Help! why won’t my toddler sleep?

I LOVE toddlers. I should- I have had 3! I have learnt so much about life from simply stepping back and observing their innocence and basic inquisitive way of how simple the world can be- before we grow up. Wanting to preserve that innocence and enhance it to become a part of their authentic being.  So yes, when it comes to sleep issues,  they are my most common client  in the family home.  This age and drive for independence makes them tough little characters to please!

On average toddlers need about 12-14 hours of sleep in a 24-hour period. When they reach about 18 months of age their naptimes will decrease to once a day lasting about one to three hours.

Many toddlers experience sleep problems including resisting going to bed and night time awakenings. Night time fears and nightmares are also common. Many factors can lead to sleep problems. Toddlers’ drive for independence and an increase in their motor, cognitive and social abilities can interfere with sleep. In addition, their ability to get out of bed, separation anxiety, the need for autonomy and the development of the child’s imagination can lead to sleep problems. Daytime sleepiness and behaviour problems may signal poor sleep or a sleep problem.

Chronically over tired children may not seem tired, and don’t always act tired. They will always resist sleep and need us to help them form good sleep habits.

Signs of over tired toddlers are:

-tend to be whiny, fussy or clingy

-sucks thumb, finger, or wants to suckle other than at bedtimes.

-carries blanket, stuffed toy around during the day.

-is hyperactive, especially at times when you think they should be tired.

-is overly stubborn.

-has regular temper tantrums, or easily becomes upset or angry.

-has difficulty falling asleep when put to bed

-falls asleep frequently when in car, bus or train.

-falls asleep in front of TV

-sometime’s falls asleep on the couch or floor before bedtime.

-takes a long time to become alert and awake in the morning.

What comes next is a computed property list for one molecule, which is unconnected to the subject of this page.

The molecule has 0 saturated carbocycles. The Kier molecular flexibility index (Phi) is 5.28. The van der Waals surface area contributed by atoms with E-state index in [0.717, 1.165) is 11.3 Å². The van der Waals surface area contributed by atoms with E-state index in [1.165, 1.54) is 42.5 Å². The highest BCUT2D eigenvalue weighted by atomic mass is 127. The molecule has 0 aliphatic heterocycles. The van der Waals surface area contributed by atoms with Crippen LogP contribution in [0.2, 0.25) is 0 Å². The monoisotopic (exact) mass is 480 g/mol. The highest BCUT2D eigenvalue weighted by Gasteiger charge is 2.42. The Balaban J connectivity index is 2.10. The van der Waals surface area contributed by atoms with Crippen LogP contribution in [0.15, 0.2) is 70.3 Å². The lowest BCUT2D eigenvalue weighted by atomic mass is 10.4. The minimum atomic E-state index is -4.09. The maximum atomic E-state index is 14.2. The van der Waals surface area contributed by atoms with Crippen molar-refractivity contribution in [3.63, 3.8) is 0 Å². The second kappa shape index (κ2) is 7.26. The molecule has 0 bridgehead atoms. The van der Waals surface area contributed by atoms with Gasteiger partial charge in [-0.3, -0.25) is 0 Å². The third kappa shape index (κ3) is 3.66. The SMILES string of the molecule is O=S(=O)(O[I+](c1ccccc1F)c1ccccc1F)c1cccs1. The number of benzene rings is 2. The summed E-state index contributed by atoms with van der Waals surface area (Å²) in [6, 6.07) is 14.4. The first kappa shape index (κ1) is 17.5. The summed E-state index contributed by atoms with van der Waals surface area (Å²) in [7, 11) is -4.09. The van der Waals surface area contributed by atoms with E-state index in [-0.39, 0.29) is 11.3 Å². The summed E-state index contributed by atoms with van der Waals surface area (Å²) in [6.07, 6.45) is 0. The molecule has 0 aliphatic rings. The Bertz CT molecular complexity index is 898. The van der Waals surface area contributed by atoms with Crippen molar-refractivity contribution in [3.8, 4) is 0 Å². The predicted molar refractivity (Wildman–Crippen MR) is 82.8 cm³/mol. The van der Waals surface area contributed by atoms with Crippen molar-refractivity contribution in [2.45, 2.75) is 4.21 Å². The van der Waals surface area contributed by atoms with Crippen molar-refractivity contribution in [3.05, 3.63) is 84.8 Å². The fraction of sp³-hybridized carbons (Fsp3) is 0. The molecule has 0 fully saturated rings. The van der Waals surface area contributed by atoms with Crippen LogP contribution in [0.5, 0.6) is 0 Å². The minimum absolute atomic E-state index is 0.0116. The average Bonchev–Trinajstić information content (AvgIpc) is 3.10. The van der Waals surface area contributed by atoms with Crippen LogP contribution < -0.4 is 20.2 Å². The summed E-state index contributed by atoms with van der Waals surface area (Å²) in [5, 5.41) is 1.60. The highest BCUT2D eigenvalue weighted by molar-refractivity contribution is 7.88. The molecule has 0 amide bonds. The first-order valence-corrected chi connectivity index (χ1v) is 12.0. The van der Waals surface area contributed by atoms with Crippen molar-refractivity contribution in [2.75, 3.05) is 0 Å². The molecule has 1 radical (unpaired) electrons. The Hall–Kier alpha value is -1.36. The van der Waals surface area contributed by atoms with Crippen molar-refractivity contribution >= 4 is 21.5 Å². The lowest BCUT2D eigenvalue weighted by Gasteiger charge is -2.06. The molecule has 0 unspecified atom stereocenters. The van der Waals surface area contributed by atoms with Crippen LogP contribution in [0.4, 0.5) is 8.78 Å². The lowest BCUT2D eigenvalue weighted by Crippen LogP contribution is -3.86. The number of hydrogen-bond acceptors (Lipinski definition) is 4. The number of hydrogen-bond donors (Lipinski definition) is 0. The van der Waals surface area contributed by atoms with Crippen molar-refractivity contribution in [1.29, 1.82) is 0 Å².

-does not appear to be well rested and full of energy.

-doesn’t seem as happy as she should be.

Key Points   to help your toddler slip into sleep.             

-Maintain a daily sleep schedule and consistent bedtime routine.

-Make the bedroom environment the same every night and throughout the night.

-Set limits that are consistent, communicated and enforced. Encourage use of his favourite stuffed toy or comforter.

-All children need a comforting bedtime routine, and they need it from early infancy right up through the school years. It gives them a healthy sense of predictability and it’s a wonderful opportunity for parents and children to slow down and reconnect peacefully at the end of the day.

-Give your toddler choices before bed like which pjs does he/she want to wear, which book may he/she want to read or what extra toy (quiet), he/ she might want to take to bed.  It will make him/her  feel in control and make him/her less likely to resist when it’s time for light’s out. Think about creating your own unique bedtime ritual which you will share for years come: a special song, sharing two things you liked about your day, reading out loud, prayers, blessings or sending kisses and love to others.

-Done right, bedtime can be a special, loving time to celebrate closeness; a time your child will look forward to and cherish. If two parents take turns at bedtime, they don’t have to follow an identical script but should have a similar routine, style and response to any bedtime power plays, fears or stalling.

-A soothing bedtime routine signals the body and brain to slow down and prepare for sleep. The tone of bedtime should be calm, quiet and reassuring as you prepare your kid to separate from you all night.

I emphasize strongly every child is an individual and it’s important to listen to the cues that your toddler is giving you. What may have worked for your friend/sister/neighbour doesn’t necessarily work for another. Clear rules and parental consistency is essential for transitioning sleep situations…mixed liberally with plenty of love, cuddles, and kisses!

And MOST importantly be wary that your expectations are that of an adult not as a 12,15,18 or 24 month old.

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